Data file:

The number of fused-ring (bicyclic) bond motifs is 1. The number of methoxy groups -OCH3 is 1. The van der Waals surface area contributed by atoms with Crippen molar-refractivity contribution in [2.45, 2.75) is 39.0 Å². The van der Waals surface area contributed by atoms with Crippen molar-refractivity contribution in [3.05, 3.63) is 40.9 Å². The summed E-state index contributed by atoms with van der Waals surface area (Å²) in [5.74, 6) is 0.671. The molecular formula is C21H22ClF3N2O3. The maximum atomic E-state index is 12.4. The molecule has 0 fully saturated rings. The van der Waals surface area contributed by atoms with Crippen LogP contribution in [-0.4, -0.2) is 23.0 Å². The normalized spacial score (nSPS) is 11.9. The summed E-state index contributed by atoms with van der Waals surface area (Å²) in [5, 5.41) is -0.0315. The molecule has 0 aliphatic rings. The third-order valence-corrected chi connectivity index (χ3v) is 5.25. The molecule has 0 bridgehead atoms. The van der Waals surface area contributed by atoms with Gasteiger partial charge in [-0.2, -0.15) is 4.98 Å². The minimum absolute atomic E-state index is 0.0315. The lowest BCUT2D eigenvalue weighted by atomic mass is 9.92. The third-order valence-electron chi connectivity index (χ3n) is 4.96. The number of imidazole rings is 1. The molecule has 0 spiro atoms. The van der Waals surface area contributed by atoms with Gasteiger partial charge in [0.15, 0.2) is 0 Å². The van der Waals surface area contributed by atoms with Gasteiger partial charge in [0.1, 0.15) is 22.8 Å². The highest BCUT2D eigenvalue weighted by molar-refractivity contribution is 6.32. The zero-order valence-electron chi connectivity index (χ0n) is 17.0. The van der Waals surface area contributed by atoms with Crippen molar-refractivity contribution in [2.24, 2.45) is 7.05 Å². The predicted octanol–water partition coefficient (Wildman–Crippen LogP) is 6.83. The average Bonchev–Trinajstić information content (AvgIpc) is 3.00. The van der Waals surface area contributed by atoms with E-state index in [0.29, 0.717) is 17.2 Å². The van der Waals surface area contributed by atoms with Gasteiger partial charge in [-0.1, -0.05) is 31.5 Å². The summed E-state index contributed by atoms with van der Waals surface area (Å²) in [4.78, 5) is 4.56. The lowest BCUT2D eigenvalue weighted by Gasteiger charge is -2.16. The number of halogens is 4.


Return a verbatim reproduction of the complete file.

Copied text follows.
The number of fused-ring (bicyclic) bond motifs is 1. The number of methoxy groups -OCH3 is 1. The van der Waals surface area contributed by atoms with Crippen molar-refractivity contribution in [2.45, 2.75) is 39.0 Å². The van der Waals surface area contributed by atoms with Crippen molar-refractivity contribution in [3.05, 3.63) is 40.9 Å². The summed E-state index contributed by atoms with van der Waals surface area (Å²) in [5.74, 6) is 0.671. The molecular formula is C21H22ClF3N2O3. The maximum atomic E-state index is 12.4. The molecule has 0 fully saturated rings. The van der Waals surface area contributed by atoms with Crippen LogP contribution in [-0.4, -0.2) is 23.0 Å². The normalized spacial score (nSPS) is 11.9. The summed E-state index contributed by atoms with van der Waals surface area (Å²) in [5, 5.41) is -0.0315. The molecule has 0 aliphatic rings. The third-order valence-corrected chi connectivity index (χ3v) is 5.25. The molecule has 0 bridgehead atoms. The van der Waals surface area contributed by atoms with Gasteiger partial charge in [-0.2, -0.15) is 4.98 Å². The minimum absolute atomic E-state index is 0.0315. The lowest BCUT2D eigenvalue weighted by atomic mass is 9.92. The third-order valence-electron chi connectivity index (χ3n) is 4.96. The number of imidazole rings is 1. The molecule has 0 spiro atoms. The van der Waals surface area contributed by atoms with Gasteiger partial charge in [0.15, 0.2) is 0 Å². The van der Waals surface area contributed by atoms with Gasteiger partial charge in [0.1, 0.15) is 22.8 Å². The highest BCUT2D eigenvalue weighted by molar-refractivity contribution is 6.32. The zero-order valence-electron chi connectivity index (χ0n) is 17.0. The van der Waals surface area contributed by atoms with Crippen molar-refractivity contribution in [2.24, 2.45) is 7.05 Å². The predicted octanol–water partition coefficient (Wildman–Crippen LogP) is 6.83. The average Bonchev–Trinajstić information content (AvgIpc) is 3.00. The van der Waals surface area contributed by atoms with E-state index in [0.29, 0.717) is 17.2 Å². The van der Waals surface area contributed by atoms with Gasteiger partial charge in [-0.1, -0.05) is 31.5 Å². The summed E-state index contributed by atoms with van der Waals surface area (Å²) in [4.78, 5) is 4.56. The lowest BCUT2D eigenvalue weighted by Gasteiger charge is -2.16. The number of halogens is 4.